Supplementary memorandum from the Department
for Environment, Food and Rural Affairs
During the course of the session Jim Scudamore
offered to provide the Committee with some additional information.
The Parliamentary Secretary, Elliot Morley has written to the
Chairman separately about two of those points, namely details
of the plans being drawn up to combat the illegal importation
of meat (Questions 36 to 38); and details of whether or not a
Commission decision exists that stops the import of meat from
Zimbabwe (Question 33).
The remaining points are covered below.
The information requested is as follows:
|Number of infected premises in Great Britain
|Number confirmed on clinical grounds||1,851
|Number confirmed on laboratory results
|Number confirmed clinically that were laboratory positive
|Number confirmed clinically that were laboratory negative
|Number confirmed clinically but not sampled
This means that of the 2,026 infected premises, there were
positive laboratory results in respect of 1,331 (66 per cent);
negative laboratory tests for 398 (20 per cent); and no samples
taken from the remaining 297 (15 per cent). (Percentages do not
add to 100 due to rounding).
It should be borne in mind that there are a number of reasons
why laboratory results may be negative but the infected premises
may still have disease. The Chief Veterinary Officer listed some
of these in his response to Question 27.
Two types of test are carried out; one looks for the presence
of virus and the other looks for antibodies which arise in response
to infection with FMD virus.
Depending on the species infected, the infectious dose of
virus that the animal receives and the route of infection, the
period of virus replication varies, therefore the period when
the virus may be detectable also varies. Virus may be detectable
in dairy cattle in milk up to four days before the first visible
lesion. In most circumstances virus is normally only excreted
for up to nine days following the first lesion but may it be as
short as six days or much longer. Detectable antibody starts to
develop three to five days after virus is first detectable in
the blood. Antibody is virus neutralising and therefore as the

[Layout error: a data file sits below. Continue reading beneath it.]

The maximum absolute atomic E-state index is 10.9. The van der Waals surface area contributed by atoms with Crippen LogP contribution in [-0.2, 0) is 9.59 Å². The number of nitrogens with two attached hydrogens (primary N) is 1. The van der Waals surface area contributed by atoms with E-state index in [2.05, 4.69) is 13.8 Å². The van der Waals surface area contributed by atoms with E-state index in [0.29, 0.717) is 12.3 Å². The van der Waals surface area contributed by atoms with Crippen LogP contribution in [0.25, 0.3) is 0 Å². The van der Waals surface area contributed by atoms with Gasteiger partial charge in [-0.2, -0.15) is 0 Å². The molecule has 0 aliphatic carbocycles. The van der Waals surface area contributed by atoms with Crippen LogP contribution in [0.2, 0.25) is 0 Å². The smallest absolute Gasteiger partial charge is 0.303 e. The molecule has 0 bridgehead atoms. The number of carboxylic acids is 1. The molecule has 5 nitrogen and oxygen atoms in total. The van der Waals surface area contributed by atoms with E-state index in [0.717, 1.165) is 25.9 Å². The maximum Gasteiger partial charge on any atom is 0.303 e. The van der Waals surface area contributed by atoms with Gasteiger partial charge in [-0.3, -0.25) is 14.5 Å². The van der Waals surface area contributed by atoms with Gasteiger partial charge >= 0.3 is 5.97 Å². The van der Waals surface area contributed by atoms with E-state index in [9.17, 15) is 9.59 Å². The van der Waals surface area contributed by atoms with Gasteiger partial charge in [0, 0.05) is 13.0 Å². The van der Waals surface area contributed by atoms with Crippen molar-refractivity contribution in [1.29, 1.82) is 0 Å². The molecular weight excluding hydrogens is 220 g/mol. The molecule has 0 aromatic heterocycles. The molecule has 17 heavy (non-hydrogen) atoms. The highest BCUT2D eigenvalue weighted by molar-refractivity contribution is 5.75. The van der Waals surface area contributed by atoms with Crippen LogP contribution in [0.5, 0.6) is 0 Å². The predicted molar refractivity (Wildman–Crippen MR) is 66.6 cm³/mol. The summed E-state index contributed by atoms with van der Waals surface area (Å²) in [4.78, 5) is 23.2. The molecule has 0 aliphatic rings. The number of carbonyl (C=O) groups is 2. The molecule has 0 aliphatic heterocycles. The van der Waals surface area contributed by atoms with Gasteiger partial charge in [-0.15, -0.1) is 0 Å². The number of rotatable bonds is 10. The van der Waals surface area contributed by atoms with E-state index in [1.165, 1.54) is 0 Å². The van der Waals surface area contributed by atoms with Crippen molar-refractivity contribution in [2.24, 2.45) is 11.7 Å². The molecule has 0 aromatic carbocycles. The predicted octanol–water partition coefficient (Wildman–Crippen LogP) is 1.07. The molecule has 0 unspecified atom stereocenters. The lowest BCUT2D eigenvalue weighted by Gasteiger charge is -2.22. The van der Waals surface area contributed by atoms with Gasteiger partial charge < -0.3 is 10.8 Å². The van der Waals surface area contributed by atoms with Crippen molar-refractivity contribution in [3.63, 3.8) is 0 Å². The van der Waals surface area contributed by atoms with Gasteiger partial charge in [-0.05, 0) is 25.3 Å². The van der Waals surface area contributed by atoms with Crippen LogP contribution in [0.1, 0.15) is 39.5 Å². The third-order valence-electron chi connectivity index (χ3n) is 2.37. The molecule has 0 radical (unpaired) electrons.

antibody levels rise the virus excretion diminishes.
The richest source of virus is the epithelium of new or recently
ruptured vesicles. Virus taken from the lesions of animals may
not be detected or cultured in the lab for the following reasons
The lesions may be old and no virus may be present
in the sample.
Poor sampling technique may mean that the virus
is destroyed in the sample because of contamination with disinfectant
Poor sample handlingfor example being transported
exposed heat during transit, which kills the virus.
Poor laboratory technique with a failure to culture
Antibody tests (serology) may fail because the animals were
sampled before antibody has developed to detectable levels or
because a random sample of in-contact animals are sampled, the
wrong animals may be sampled.
Taking this into account, and given the difficulties of clinical
diagnosis of FMD in sheep, the policy of slaughter within 24 hours,
and the need to err on the side of caution in dealing with an
outbreak of this nature, the fact that 1,156 (74 per cent) of
the 1,554 clinically confirmed cases were laboratory positive
is not unexpected.
83 TO 84)
Illegal movements are by their nature covert, so comprehensive
information on the numbers of such movements is not available.
However, DEFRA receives regular reports from local authorities
on enforcement activity relating to the foot and mouth outbreak.
Information for the period up to 10 October indicates that there
have been 18 convictions obtained by local authorities across
Great Britain for offences involving the illegal movements of
animals. The courts have imposed penalties in the form of fines
of varying amounts on those responsible. These figures do not
include cases which have not yet reached a conclusion through
the courts, or where prosecutions were brought and no conviction
obtained, or which were dealt with by the local authority by means
other than prosecution, eg by formal or informal cautions for
which DEFRA does not have statistics.
Department for Environment, Food and Rural Affairs
9 November 2001
See Minutes of Evidence taken before the Environment, Food and
Rural Affairs Committee, The Animal Health Bill, 6 November 2001,
HC 339-i, Supplementary Memorandum. Back